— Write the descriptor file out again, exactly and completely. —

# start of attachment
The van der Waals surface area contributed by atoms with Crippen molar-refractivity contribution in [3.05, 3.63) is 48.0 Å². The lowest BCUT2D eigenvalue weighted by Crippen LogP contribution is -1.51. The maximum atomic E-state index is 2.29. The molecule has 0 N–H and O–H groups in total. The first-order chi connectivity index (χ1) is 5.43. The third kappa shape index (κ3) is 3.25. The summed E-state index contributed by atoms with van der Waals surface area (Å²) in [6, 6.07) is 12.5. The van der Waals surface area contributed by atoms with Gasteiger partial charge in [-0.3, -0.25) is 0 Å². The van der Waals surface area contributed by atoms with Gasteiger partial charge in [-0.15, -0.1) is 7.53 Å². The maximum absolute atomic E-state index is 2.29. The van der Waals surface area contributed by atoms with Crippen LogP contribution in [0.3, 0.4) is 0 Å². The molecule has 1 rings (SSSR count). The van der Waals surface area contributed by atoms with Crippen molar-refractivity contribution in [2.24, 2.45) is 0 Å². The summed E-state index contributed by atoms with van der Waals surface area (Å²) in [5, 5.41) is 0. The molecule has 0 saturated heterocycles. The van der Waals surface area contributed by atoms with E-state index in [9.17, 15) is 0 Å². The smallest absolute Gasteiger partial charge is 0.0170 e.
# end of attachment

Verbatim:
The van der Waals surface area contributed by atoms with Crippen molar-refractivity contribution in [3.05, 3.63) is 48.0 Å². The lowest BCUT2D eigenvalue weighted by Crippen LogP contribution is -1.51. The maximum atomic E-state index is 2.29. The molecule has 0 N–H and O–H groups in total. The first-order chi connectivity index (χ1) is 5.43. The third kappa shape index (κ3) is 3.25. The summed E-state index contributed by atoms with van der Waals surface area (Å²) in [6, 6.07) is 12.5. The van der Waals surface area contributed by atoms with Gasteiger partial charge in [-0.3, -0.25) is 0 Å². The van der Waals surface area contributed by atoms with Gasteiger partial charge in [-0.15, -0.1) is 7.53 Å². The maximum absolute atomic E-state index is 2.29. The van der Waals surface area contributed by atoms with Crippen LogP contribution in [0.3, 0.4) is 0 Å². The molecule has 1 rings (SSSR count). The van der Waals surface area contributed by atoms with Crippen molar-refractivity contribution in [2.24, 2.45) is 0 Å². The summed E-state index contributed by atoms with van der Waals surface area (Å²) in [5, 5.41) is 0. The molecule has 0 saturated heterocycles. The van der Waals surface area contributed by atoms with E-state index in [9.17, 15) is 0 Å². The smallest absolute Gasteiger partial charge is 0.0170 e.